Friday, March 17, 2006

Identity Theft: Ooops We Lost The Data Again

Identity-Theft-audio post - click to play

Isn't it ironic when the tax auditor who's charged
with safeguarding the financial integrity of a
client's accounting results, itself can not
protect the sensitive information entrusted
with them.

In a story which unfortunately reveals an all
too similar pattern to previous identity theft
breaches involving large American firms, a
laptop was stolen from Ernst & Young containing
the social security numbers (ssn) and other
confidential information effecting thousands of
IBM staff.


The laptop stolen in January by identity thieves
contained the following personal information of
IBM employees who had been stationed outside of
the United States:
  • Names
  • Date of Birth
  • Gender
  • Family Size
  • Social Security Number (SSN)
  • Tax Identifiers
  • Email Address
  • Country Stationed
Basically, everything an identity thief needs to
commit credit fraud against these unsuspecting
victims and their families.

Tying back to today's article title, what makes
this story even more tragic, is Ernst & Young
had last month been revealed to also have
lost
social security number (ssn) & personal
information
of the CEO of Sun Computers,
one of the largest worldwide computer server
vendors to the internet community.

But wait, it gets even worse, as there's even an
indication that Cisco (the internet router industry
leader) employee personal data may have also been
on the same laptop containing other clients as
well.

Then, as if these two incidents weren't severe
enough for a bad run of identity theft, Ernst &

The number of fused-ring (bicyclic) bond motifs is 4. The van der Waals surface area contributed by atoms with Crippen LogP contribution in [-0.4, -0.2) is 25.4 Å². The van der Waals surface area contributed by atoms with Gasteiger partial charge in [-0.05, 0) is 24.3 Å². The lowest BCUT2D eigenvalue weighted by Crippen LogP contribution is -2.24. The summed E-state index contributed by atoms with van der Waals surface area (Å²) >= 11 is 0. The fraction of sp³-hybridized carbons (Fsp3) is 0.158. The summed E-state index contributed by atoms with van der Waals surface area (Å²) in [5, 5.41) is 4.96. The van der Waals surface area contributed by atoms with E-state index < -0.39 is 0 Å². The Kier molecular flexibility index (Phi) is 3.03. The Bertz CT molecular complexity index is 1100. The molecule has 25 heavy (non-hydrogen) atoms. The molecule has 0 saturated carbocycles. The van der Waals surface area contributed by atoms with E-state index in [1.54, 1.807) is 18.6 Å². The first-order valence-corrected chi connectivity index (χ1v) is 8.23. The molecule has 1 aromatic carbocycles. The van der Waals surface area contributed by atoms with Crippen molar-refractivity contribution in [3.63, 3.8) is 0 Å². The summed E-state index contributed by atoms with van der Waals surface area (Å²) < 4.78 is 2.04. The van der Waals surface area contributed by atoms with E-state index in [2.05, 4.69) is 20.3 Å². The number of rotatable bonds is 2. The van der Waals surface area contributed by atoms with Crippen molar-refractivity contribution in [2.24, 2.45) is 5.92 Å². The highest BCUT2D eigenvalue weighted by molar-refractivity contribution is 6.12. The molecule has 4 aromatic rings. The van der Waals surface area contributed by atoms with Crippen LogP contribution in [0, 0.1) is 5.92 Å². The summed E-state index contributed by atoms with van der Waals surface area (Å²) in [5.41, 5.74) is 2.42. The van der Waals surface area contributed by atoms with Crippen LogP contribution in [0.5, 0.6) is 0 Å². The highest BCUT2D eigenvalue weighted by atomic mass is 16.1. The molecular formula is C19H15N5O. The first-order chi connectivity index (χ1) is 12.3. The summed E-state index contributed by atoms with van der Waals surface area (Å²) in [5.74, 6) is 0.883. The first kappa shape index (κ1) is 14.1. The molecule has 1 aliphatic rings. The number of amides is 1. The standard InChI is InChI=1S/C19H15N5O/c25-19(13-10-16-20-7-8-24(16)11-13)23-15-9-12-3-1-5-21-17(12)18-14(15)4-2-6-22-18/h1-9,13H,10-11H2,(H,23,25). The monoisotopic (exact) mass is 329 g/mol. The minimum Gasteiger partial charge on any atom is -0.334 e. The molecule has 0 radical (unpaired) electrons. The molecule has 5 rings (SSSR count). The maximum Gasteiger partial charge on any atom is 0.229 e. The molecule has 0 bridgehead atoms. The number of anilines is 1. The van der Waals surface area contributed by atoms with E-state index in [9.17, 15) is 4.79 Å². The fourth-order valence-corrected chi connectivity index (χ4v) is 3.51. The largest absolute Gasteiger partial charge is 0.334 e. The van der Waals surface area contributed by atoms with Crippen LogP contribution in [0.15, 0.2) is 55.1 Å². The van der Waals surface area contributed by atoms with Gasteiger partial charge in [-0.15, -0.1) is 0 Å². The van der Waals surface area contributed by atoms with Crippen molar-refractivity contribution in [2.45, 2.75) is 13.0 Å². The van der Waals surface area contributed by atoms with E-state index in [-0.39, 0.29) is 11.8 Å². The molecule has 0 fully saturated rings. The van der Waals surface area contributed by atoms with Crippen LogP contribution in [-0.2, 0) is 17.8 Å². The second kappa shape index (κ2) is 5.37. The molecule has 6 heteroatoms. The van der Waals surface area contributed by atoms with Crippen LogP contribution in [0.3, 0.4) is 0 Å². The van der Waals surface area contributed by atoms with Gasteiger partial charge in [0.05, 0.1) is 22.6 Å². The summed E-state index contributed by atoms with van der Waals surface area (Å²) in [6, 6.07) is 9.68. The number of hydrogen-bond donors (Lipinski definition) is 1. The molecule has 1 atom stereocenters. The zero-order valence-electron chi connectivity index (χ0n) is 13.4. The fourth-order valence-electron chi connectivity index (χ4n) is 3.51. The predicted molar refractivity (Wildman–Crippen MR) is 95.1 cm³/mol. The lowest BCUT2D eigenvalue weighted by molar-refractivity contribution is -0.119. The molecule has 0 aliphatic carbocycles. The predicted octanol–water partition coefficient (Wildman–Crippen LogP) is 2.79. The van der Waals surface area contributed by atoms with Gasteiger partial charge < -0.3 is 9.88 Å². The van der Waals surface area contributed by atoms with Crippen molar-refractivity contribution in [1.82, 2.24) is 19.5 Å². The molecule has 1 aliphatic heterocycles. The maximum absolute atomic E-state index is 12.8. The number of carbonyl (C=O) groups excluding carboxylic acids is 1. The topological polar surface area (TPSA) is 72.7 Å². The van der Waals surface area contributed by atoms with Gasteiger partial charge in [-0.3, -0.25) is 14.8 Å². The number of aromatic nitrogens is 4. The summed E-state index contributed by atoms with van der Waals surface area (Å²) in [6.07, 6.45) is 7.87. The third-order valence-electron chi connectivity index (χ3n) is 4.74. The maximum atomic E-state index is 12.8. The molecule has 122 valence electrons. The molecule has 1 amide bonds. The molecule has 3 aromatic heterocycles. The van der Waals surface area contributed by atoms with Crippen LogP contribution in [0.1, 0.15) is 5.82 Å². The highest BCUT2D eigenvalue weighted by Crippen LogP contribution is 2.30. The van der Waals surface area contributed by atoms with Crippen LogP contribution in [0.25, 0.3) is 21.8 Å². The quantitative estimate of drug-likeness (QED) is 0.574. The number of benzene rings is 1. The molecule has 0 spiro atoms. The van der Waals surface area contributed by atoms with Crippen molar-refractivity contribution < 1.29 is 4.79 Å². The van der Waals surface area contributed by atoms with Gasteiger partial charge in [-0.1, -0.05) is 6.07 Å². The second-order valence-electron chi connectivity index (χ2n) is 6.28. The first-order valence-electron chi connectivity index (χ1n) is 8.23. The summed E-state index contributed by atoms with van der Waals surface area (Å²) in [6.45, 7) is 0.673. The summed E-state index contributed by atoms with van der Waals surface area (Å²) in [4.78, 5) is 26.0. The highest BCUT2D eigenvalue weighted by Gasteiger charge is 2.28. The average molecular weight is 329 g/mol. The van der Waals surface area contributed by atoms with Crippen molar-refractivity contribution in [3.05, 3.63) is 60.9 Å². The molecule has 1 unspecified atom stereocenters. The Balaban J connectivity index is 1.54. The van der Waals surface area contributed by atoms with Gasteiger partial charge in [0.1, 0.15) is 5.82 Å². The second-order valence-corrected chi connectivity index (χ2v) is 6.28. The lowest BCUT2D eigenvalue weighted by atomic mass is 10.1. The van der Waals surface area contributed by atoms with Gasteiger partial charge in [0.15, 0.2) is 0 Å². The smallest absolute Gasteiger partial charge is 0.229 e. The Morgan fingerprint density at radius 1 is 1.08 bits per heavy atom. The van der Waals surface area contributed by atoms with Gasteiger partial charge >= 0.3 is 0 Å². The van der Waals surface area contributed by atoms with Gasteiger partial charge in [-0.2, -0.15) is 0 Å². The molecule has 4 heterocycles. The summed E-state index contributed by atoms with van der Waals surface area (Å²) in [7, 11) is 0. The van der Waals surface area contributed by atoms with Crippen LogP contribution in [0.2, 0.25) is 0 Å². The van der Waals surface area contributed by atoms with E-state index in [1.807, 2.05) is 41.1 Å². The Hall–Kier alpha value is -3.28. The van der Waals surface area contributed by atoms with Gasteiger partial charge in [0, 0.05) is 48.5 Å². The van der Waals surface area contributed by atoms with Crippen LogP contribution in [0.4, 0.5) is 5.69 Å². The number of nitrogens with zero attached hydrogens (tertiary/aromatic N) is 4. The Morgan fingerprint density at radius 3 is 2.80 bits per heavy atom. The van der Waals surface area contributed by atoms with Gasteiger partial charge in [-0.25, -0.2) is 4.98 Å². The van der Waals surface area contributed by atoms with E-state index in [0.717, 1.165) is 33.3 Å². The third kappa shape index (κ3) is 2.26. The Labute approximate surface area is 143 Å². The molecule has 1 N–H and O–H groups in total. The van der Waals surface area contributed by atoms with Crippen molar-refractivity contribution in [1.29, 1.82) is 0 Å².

Young filed a police report in Miami, noting
that it had lost four more laptops.

"Its employees left the systems in a conference
room when they went out for lunch. A security
camera at the conference center showed that it
took all of about five minutes for two people
to steal the laptops."

Apparently with the swiftness of the laptop theft,
the E&Y auditors were not merely the object of a
random act, but rather targeted by identity theft
"collectors".

At the time of this article no public
statement from Ernst & Young is available.

However, to E&Y's credit they have attempted to
ease the potential damage of the identity theft
by advising their effected clients to seek out
monthly credit monitoring.

This story continues to illustrate there is
evidently not enough of a punitive incentive
for U.S. firms to institute stringent practices
to safeguard their clients consumer data.

Recent identity theft legislative efforts in
Congress are indicating a more lax, business
friendly direction for a binding national
laws over the current state level support
of consumer data protection.

"The House Energy and Commerce Committee
approved a stripped-down data-security
bill
this month on a party-line vote.
The measure
would require companies
to establish security
safeguards and
notify consumers of breaches
only
when they pose a significant risk of
identity theft -- a standard
Democrats say
is too lax. The bill
would also pre-empt
tougher state laws
."

So, our tip for today is to seize control over
your own data to protect it as best as you
possible can - with the many options available.

Freeze your credit report if you live within
one of the (12) states which allow it.
Opt-out of your data being shared amongst
affiliated companies - especially those you
can not confirm in writing how they protect
your data from identity theft.

Finally, install your very own financial
"burglar alarm" to alert you when there's
been data of yours exposed to the abuses
of identity theft.

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